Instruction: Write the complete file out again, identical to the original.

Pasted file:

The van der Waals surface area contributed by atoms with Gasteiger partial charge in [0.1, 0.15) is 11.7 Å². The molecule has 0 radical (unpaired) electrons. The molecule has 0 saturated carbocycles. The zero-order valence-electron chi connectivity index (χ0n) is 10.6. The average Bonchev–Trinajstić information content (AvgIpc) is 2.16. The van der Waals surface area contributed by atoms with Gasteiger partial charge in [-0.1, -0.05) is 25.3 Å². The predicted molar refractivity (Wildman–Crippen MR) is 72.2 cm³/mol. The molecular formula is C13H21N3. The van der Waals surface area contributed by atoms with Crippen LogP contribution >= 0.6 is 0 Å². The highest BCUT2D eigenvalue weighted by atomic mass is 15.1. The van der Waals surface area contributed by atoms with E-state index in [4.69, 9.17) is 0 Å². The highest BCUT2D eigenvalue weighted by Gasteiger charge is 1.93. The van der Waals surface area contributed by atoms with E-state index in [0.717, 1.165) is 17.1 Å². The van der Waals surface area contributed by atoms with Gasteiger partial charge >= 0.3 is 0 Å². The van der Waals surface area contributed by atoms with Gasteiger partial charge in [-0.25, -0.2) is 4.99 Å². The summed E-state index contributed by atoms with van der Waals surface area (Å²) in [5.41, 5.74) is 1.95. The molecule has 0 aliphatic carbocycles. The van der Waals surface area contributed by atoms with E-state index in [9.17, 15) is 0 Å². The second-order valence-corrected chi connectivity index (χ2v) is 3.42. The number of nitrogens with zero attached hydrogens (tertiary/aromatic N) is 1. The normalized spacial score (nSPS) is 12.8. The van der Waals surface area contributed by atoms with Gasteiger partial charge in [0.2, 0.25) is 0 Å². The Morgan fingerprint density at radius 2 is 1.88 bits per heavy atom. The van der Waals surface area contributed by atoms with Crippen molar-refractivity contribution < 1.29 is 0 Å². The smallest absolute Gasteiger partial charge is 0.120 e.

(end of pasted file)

The van der Waals surface area contributed by atoms with Gasteiger partial charge in [0.1, 0.15) is 11.7 Å². The molecule has 0 radical (unpaired) electrons. The molecule has 0 saturated carbocycles. The zero-order valence-electron chi connectivity index (χ0n) is 10.6. The average Bonchev–Trinajstić information content (AvgIpc) is 2.16. The van der Waals surface area contributed by atoms with Gasteiger partial charge in [-0.1, -0.05) is 25.3 Å². The predicted molar refractivity (Wildman–Crippen MR) is 72.2 cm³/mol. The molecular formula is C13H21N3. The van der Waals surface area contributed by atoms with Crippen LogP contribution >= 0.6 is 0 Å². The highest BCUT2D eigenvalue weighted by atomic mass is 15.1. The van der Waals surface area contributed by atoms with E-state index in [4.69, 9.17) is 0 Å². The highest BCUT2D eigenvalue weighted by Gasteiger charge is 1.93. The van der Waals surface area contributed by atoms with E-state index in [0.717, 1.165) is 17.1 Å². The van der Waals surface area contributed by atoms with Gasteiger partial charge >= 0.3 is 0 Å². The van der Waals surface area contributed by atoms with Gasteiger partial charge in [-0.25, -0.2) is 4.99 Å². The summed E-state index contributed by atoms with van der Waals surface area (Å²) in [5.41, 5.74) is 1.95. The molecule has 0 aliphatic carbocycles. The van der Waals surface area contributed by atoms with E-state index in [9.17, 15) is 0 Å². The second-order valence-corrected chi connectivity index (χ2v) is 3.42. The number of nitrogens with zero attached hydrogens (tertiary/aromatic N) is 1. The normalized spacial score (nSPS) is 12.8. The van der Waals surface area contributed by atoms with Gasteiger partial charge in [0.2, 0.25) is 0 Å². The Morgan fingerprint density at radius 2 is 1.88 bits per heavy atom. The van der Waals surface area contributed by atoms with Crippen molar-refractivity contribution < 1.29 is 0 Å². The smallest absolute Gasteiger partial charge is 0.120 e.